While we were researching tools, Comcast invited us to visit an operations center to see the tools they use to investigate problems. Readers may remember that we have a couple of rental condos on Sanibel Island. While we were visiting in mid-August, we drove into Fort Myers and spent an afternoon at Comcast's new headquarters building for Southwest Florida.
When we arrived, Barbara Hagen, Comcast's Area Vice President for Southwest Florida, took us on a walk around the facility. Barb told us that Comcast's Southwest Florida system serves Lee and Collier Counties, with more than 400,000 homes passed and about 275,000 customers. Until recently, Comcast had people working at six locations spread out many miles apart. She said the new facility, which opened in June, brought most of those people together.
As we walked around, we saw areas devoted to the call center, network operations, commercial sales, and more. The signs on the restroom doors let you know you're in a cable operation.
Barb introduced us to Mark Graves, Director of Technical Operations, who has been in the cable industry for more than twenty years. He joined Comcast in 2001 and recently moved to the Southwest Florida system. He is responsible for all technical operations, including construction, engineering, head end, network, and all field techs. The field techs are organized into two groups -- "line techs" are responsible up to the tap, "service techs" from the tap into the residence.
Mark brings a strong focus on improving customer service. He said he was changing their operating procedures to focus on solving the customer's problem as quickly as possible--he said he saw his mission as "getting the right people at the right job at the right time."
We told him about a cable problem we had last winter. When we arrived on a Saturday at our condo complex for a visit, our cable modem wasn't working and many of our digital channels had disappeared; analog television was working fine. We called Comcast to report the problem, and told the customer service representative that we suspected the problem was with the complex rather than our condo. She said someone would come Monday to look at the problem.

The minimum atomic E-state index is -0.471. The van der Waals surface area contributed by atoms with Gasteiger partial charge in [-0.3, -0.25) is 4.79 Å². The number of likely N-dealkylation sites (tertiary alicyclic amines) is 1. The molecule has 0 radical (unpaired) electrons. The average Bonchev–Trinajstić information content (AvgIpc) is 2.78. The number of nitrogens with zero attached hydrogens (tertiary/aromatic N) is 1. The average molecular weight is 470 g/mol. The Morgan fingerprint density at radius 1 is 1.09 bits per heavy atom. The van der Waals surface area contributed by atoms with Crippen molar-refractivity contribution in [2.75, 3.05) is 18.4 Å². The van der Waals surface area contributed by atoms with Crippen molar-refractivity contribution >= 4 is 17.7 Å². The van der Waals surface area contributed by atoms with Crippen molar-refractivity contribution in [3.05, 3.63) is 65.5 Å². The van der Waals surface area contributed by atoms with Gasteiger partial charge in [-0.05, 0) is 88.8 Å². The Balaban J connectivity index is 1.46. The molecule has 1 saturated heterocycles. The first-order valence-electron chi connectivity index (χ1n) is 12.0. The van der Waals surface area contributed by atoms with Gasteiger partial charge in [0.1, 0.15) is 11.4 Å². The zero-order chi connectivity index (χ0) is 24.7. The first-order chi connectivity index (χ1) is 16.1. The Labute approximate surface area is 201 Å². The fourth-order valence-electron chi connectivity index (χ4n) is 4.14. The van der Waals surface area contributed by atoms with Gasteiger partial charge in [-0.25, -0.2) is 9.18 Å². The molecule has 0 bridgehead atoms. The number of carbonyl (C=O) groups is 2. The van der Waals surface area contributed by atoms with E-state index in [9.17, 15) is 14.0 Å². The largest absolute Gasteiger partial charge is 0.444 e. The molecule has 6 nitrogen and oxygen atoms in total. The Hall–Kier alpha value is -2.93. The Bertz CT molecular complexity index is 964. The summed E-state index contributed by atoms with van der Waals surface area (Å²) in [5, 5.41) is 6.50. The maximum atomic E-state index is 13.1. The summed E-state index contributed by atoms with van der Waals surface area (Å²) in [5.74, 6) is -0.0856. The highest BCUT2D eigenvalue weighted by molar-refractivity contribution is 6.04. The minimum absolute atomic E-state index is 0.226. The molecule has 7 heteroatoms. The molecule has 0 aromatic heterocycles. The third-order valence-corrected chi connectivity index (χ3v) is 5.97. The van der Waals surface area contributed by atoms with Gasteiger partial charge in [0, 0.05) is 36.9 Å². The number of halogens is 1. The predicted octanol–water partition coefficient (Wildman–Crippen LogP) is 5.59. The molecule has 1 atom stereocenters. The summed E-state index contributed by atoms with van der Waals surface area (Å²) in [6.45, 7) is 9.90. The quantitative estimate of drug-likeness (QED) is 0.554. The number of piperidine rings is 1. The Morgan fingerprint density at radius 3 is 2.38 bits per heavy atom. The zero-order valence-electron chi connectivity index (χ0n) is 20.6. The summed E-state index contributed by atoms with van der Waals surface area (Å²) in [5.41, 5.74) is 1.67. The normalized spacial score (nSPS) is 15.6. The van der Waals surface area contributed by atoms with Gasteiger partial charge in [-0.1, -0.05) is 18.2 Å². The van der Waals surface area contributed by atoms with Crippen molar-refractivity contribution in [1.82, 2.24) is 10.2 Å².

On Monday morning, we learned that several other condos had reported problems with digital television, and the cable modem was out of service at the condo association office. When a service tech arrived later that morning, he had a handful of reported problems in the complex. It took him only a few minutes to determine that the source of the problem was somewhere outside the complex. That required a field tech, so he called dispatch to request one. The field tech came to Sanibel island on Tuesday and fixed the line problem; the service tech came back on Wednesday to make sure everything was working right.
Mark said that was a good example of what he was trying to fix. He hoped their new diagnostic tools would show that the problem was more likely on the line than on the drop side of the tap, so they would dispatch the right person.
More important "the process problem is being fixed." He said that their previous procedures had a hard division between the roles of the two field tech groups. The new procedures--in effect for two weeks at the time of our visit--blur the lines between the groups, with the goal of resolving the problem quickly: "don't complete the service order until the customer is satisfied."
While we were talking about tools, we were joined by Mark Gonzalez, Dispatch Supervisor, and Ralph Solomon, Network Dispatcher. They set up a display on a large screen in a conference room so they could show us the tools they use to identify and resolve field problems.
Mark Gonzalez said Comcast has developed many kinds of tools for diagnosing problems--in the head end, at the CMTS level, for optical nodes, and to read out specific levels at specific customer devices. He said they maintain a mapping of customer accounts by MAC address so they can display the geographic locations of problems.
One of their key tools, Line Problem Indicator v2, allows them to visualize the location of problems. The picture above shows an "account view". The status of several accounts is shown at the bottom of the screen. The location of each account is pinpointed on a Google map at the left, each color-coded to indicate the status.
The second picture shows the "problem view." The current problems are shown at the bottom of the screen, with bullets indicating the type of problem ("low downstream transmission level", "high upstream signal to noise ratio", etc). The map pinpoints the location of the selected outstanding problem.
These tools certainly appear to make it much easier for Comcast to spot the location of problems, and dispatch the appropriate field tech to fix them. We're hoping we don't see cable problems the next time we visit Sanibel, but we expect we'll see much faster resolution if we do.
( www.comcast.com )